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Insurers pushing bill cutting required auto glass coverage


Rock-shattered windshields are such a common occurrence on Arizona roads that insurance companies have long been required to replace broken glass for free to drivers with full coverage policies.

It ends up being a big expense to insurance companies that have to pay all the claims, and now they want to eliminate the requirement.

Legislation sponsored by Republican Sen. Karen Fann of Prescott removes the decades-old requirement that insurers offer zero-deductible glass replacement. Instead, Senate Bill 1169 lets insurers charge a deductible for glass repair.

It is the latest effort by the insurance industry that targets auto glass repair companies. Auto glass replacement firms are everywhere in the state because of the high rate of breakage due to heat and rocks and guaranteed free replacement.

Arizona Auto Glass Association President Rex Altree said Monday that drivers will forego fixing cracked windshields that are safety hazard if the bill passes. He also says hundreds of companies could go out of business, and it could costs thousands of jobs.

Altree runs a Tempe-based auto glass replacement company, SafePro Auto Glass. He said the state’s extreme heat makes glass easier to crack or chip and that, combined with the prevalence of rocks in the desert landscape, leads to much of the breakage.

Altree said there’s more broken windshields in Arizona “because we live in an area where we rake our gravel and we don’t rake our grass.”

He called free replacement a convenience for consumers and also a safety issue. Driving with a broken or cracked windshield is illegal. And he said insurers can and many do charge extra premiums for the coverage.

“It’s just an offer, and we’re just asking them to continue offering it,” Altree said of insurance companies.

Fann said there’s too much fraud in the glass replacement industry, with small repairs being boosted to complete replacements and kickbacks being given to customers.

“The fraud statutes that are on the books do not even come close to dealing with the problems that we have with the auto glass industry,” Fann said Monday. “My bill is simply a pro-business bill, it is simply a fraud reduction bill.”

Lobbyist Marc Osborn, who represents several insurers and the industry group Property Casualty Insurance Association of America, said they’re pushing for the change because zero-deductible glass replacement has led to widespread overutilization and fraud. Signs that offer cash for windshield replacement are a common sight on Arizona roads, drawing complaints from insurance companies that unscrupulous companies are offering cash back to customers so they can submit overly-high bills.

And Osborn noted that the eight states that require zero-deductible glass replacement make up 88 percent of all glass claims nationwide.

“By kind of artificially mandating that you offer something, it has a corrupting influence on the utilization,” Osborne said. “It ends up costing all consumers more because the coverage will be inherently more expensive if you have this kind of rampant abuse and overutilization that is occurring.”

Consumers benefit from the plans because they don’t put off replacing broken windshields or lights with the coverage, glass company lobbyist Barry Aarons said. Insurers, he said, aren’t going out of business because of the coverage. He also said there’s plenty of anti-fraud laws already on the books if there really is a problem.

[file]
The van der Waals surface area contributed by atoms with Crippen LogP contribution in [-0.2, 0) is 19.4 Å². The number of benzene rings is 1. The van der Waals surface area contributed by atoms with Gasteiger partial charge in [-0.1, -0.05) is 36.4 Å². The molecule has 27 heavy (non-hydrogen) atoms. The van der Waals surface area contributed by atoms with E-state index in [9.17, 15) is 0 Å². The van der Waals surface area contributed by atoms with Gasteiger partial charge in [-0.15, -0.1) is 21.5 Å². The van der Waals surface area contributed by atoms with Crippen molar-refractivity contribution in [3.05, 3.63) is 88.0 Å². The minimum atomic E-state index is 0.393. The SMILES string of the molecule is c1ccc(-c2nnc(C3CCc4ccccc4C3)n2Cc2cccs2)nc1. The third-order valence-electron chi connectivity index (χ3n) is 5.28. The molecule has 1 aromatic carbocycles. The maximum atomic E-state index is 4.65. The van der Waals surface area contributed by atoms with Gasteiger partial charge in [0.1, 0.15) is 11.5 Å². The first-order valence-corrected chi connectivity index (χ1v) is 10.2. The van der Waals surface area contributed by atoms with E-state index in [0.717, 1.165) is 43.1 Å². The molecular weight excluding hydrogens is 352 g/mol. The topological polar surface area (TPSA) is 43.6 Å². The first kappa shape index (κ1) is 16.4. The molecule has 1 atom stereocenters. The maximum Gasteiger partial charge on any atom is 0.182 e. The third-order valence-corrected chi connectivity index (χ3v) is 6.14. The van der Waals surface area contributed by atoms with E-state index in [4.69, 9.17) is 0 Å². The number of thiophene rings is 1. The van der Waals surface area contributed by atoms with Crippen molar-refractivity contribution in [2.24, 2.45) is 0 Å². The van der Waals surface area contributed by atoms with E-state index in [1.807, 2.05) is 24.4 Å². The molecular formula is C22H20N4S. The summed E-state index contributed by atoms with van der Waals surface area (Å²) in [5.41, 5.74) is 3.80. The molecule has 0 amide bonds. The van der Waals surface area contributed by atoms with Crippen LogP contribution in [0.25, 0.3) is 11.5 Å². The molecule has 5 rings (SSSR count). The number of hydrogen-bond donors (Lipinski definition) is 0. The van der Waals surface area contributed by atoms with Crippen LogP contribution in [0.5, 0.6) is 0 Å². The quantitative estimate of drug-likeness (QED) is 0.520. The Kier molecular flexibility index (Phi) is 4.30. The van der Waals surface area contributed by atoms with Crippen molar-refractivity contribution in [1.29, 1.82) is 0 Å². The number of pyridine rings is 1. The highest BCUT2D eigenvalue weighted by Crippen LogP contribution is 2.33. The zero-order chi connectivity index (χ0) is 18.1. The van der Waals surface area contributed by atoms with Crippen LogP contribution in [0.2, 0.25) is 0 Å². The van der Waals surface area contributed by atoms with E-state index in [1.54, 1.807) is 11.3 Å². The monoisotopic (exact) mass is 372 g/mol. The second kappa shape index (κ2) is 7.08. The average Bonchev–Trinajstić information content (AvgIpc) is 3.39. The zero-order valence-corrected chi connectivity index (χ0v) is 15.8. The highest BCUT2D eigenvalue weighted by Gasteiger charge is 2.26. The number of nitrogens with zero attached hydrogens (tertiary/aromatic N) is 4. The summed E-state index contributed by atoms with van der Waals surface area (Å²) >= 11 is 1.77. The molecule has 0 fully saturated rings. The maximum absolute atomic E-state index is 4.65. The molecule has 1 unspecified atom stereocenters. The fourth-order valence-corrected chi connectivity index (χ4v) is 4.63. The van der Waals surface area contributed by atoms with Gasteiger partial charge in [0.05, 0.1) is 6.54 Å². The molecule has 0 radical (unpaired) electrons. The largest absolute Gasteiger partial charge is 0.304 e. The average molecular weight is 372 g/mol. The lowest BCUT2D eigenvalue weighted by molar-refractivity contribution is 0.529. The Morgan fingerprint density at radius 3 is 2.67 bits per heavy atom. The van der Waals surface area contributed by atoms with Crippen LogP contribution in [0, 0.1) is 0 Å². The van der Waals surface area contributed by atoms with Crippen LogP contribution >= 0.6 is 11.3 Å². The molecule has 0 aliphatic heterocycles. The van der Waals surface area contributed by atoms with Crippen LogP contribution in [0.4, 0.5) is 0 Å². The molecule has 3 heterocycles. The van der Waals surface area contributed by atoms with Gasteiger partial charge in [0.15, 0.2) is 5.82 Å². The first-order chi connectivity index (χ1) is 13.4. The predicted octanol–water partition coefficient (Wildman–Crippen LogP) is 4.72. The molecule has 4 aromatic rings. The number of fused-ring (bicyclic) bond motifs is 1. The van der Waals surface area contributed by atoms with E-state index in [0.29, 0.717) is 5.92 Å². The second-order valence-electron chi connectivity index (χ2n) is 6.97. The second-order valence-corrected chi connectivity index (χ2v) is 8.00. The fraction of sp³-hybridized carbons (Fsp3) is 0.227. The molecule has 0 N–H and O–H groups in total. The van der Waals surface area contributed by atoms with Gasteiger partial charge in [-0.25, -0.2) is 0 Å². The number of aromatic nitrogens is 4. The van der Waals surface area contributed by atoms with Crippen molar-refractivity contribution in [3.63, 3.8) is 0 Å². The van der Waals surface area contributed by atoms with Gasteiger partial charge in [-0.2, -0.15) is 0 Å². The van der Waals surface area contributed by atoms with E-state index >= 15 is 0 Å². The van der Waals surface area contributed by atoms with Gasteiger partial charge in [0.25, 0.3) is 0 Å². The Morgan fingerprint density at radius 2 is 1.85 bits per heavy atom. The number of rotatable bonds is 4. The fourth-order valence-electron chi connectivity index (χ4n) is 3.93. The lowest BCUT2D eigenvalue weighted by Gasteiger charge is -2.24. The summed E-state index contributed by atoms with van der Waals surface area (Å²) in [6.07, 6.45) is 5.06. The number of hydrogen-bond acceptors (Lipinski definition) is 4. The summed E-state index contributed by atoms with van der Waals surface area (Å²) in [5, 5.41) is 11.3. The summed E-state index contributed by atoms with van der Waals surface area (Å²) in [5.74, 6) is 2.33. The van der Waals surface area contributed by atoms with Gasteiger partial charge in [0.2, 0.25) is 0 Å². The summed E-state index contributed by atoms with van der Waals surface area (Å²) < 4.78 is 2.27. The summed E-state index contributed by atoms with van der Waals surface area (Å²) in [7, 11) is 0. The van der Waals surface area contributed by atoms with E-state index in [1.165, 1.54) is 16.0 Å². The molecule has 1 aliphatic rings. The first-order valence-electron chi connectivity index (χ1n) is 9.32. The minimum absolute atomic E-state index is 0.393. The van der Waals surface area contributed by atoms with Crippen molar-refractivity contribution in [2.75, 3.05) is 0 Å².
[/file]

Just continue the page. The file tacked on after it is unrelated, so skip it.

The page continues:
“The insurance companies are unhappy that they have to cover something, they’re unhappy that they have to pay out, and therefore they’re saying we’re going to just do away with it because it costs too much,” Aarons said. “So the question you have to ask yourself is, is the Legislature going to help the insurance companies save money, or is the Legislature going to help the public save money. And that’s what it really boils down to.”

The insurance industry tried and failed last year to get the Legislature to ban rebates to consumers from auto glass companies and put in place other new regulations.


  1. Why is it the priority of the AZ GOP led legislature to protect insurance companies at all costs?

  2. How about enforcing the Arizona state law that requires all vehicles to have mud flaps. Almost all of the chips and splits I have recieved in 40 years of driving Arizona highways and roads have come from the big pickups in front of me.

  3. How about enforcing the Arizona state law that requires all vehicles to have mud flaps. Almost all of the chips and splits I have received in 40 years of driving Arizona highways and roads have come from the big pickups in front of me that don’t have any flaps.

  4. I like the way you have expressed your views. With such great knowledge comes a great mind. It has always been great to read about this topic but your one was one of the best I have read till date.

  5. I second the comment about mudflaps. That would significantly reduce the number of cracked windshields we see. Start enforcing things that put a damper on the cause, and you’ll have a much greater effect.

  6. I am a registered Republican, but am getting very tired of our legislature looking out for big business rather than the taxpayers. Look at the side of the major freeways around the valley and what do you see? Gravel! Along with this, there are a ton of gravel hauling trucks with signs reading to the effect of, “…we cannot be held responsible for flying rocks…”, all the while failing to secure their loads correctly and flinging debris all over the road.
    Protect the insured, and if you are concerned about fraud then toughen those laws. But do not penalize those of us paying for coverage and then getting excessive claims letters because we are using what we are paying for.

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